Eye Doctors, Virginia Beach, Norfolk and Chesapeake

School-aged vision — and what you need to know

By Gontarek Eye Care – 9/5/2017

This month we’d like to talk with you about the vision of school-aged children ages 6 – 18.

Unfortunately, parents and educators often incorrectly assume that if a child passes a school screening, then there is no vision problem. However, many school vision screenings only test for distance visual acuity. A child who can see 20/20 can still have a vision problem. In reality, the vision skills needed for successful reading and learning are much more complex.

As children progress in school, they face increasing demands on their visual abilities. The size of print in schoolbooks becomes smaller and the amount of time spent reading and studying increases significantly. Increased class work and homework place significant demands on the child’s eyes. Unfortunately, the visual abilities of some students aren’t performing up to the task.

When certain visual skills have not developed, or are poorly developed, learning is difficult and stressful, and children will typically:

  • Avoid reading and other near visual work as much as possible.
  • Attempt to do the work anyway, but with a lowered level of comprehension or efficiency.
  • Experience discomfort, fatigue and a short attention span.

Vision is more than just the ability to see clearly, or having 20/20 eyesight. It is also the ability to understand and respond to what is seen. Basic visual skills include the ability to focus the eyes, use both eyes together as a team, and move them effectively. Other visual perceptual skills include:

  • Recognition (ability to tell difference between letters like “b” and “d”)
  • Comprehension (to “picture” in our mind what is happening in a story we are reading)
  • Retention (to be able to remember and recall details of what we read).


Every child needs to have the following vision skills for effective reading and learning:

  • Visual acuity — the ability to see clearly in the distance for viewing the chalkboard, at an intermediate distance for the computer, and up close for reading a book.
  • Eye Focusing — the ability to quickly and accurately maintain clear vision as the distance from objects change, such as when looking from the chalkboard to a paper on the desk and back. Eye focusing allows the child to easily maintain clear vision over time like when reading a book or writing a report.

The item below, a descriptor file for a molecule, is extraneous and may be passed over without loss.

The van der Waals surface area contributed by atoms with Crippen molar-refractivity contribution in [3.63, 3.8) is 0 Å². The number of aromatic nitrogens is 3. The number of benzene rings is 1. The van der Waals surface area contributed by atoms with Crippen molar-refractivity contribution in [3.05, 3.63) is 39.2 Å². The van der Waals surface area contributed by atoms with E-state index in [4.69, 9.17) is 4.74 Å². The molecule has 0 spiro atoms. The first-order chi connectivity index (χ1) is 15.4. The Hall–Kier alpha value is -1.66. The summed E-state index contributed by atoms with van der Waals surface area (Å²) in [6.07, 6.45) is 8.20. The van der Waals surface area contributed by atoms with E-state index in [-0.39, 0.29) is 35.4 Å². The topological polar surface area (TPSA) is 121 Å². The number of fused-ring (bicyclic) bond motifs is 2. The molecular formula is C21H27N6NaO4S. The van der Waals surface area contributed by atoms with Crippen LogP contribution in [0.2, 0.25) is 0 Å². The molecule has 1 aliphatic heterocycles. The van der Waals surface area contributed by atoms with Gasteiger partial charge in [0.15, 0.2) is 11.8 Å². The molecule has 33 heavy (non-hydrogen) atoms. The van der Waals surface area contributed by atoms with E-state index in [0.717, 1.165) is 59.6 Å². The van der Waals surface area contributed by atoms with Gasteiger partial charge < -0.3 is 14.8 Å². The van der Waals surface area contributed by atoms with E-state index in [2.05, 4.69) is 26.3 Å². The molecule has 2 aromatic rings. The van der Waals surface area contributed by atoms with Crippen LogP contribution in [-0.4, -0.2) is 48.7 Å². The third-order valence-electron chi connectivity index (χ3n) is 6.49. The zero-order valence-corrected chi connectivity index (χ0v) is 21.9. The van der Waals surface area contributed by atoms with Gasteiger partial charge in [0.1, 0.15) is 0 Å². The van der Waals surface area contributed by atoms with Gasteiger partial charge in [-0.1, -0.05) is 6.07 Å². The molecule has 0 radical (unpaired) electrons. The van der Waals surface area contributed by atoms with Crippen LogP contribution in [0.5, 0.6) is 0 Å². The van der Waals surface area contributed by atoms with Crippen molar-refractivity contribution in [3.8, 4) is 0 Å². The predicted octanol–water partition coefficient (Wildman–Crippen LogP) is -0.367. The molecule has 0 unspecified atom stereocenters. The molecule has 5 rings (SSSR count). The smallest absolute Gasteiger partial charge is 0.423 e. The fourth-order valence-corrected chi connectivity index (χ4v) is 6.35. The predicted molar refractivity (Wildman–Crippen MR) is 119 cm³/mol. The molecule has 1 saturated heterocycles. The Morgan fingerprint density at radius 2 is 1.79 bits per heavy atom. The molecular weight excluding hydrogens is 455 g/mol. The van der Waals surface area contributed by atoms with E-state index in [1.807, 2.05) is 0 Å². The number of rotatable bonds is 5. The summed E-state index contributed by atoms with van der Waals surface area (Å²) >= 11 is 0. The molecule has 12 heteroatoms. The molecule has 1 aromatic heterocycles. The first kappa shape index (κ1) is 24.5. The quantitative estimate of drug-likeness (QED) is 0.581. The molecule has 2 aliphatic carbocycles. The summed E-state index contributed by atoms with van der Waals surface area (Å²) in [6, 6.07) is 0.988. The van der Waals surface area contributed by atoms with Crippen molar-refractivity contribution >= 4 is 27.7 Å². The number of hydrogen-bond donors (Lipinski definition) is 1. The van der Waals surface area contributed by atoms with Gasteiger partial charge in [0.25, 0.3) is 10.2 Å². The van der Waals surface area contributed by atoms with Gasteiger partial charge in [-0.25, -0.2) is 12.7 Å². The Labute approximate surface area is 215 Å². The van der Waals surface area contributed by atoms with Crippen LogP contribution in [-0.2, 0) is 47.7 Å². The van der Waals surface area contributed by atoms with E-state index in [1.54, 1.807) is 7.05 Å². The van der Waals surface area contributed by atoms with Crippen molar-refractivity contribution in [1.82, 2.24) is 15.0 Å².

• Eye tracking — the ability to keep the eyes on target when looking from one object to another, moving the eyes along a printed page, or following a moving object like a thrown ball.
  • Eye teaming — the ability to coordinate and use both eyes together when moving the eyes along a printed page, and to be able to judge distances and see depth for class work and sports.
  • Eye-hand coordination — the ability to use visual information to monitor and direct the hands when drawing a picture or trying to hit a ball.
  • Visual perception — the ability to organize images on a printed page into letters, words and ideas and to understand and remember what is read.

If any of these visual skills are lacking or not functioning properly, a child will have to work harder. This can lead to headaches, fatigue and other eyestrain problems. Parents and teachers need to be alert for symptoms that may indicate a child has a vision problem.

Signs of Eye and Vision Problems
A child may not tell you that he or she has a vision problem because they may think the way they see is the way everyone sees. Signs that may indicate a child has vision problem include:

  • Frequent eye rubbing or blinking
  • Short attention span
  • Avoiding reading and other close activities
  • Frequent headaches
  • Covering one eye
  • Tilting the head to one side
  • Holding reading materials close to the face
  • An eye turning in or out
  • Seeing double
  •  Losing place when reading
  • Difficulty remembering what he or she read

We recommend an annual eye exam, and sometimes see our patients more frequently if needed.

If your child has never had a Comprehensive Eye Examination, we encourage you to schedule one today by calling us at (757) 966-2206.


About our eye care clinic

Since 2010, our eye doctors have provided families in Virginia Beach, Norfolk and Chesapeake with the best eye care possible. Our eye clinic is rooted in the philosophy of good old fashioned honesty and customer service – and our patients appreciate that. Our eye doctors and staff provide everything from eye exams glasses, and contacts, to co-managing surgical patients.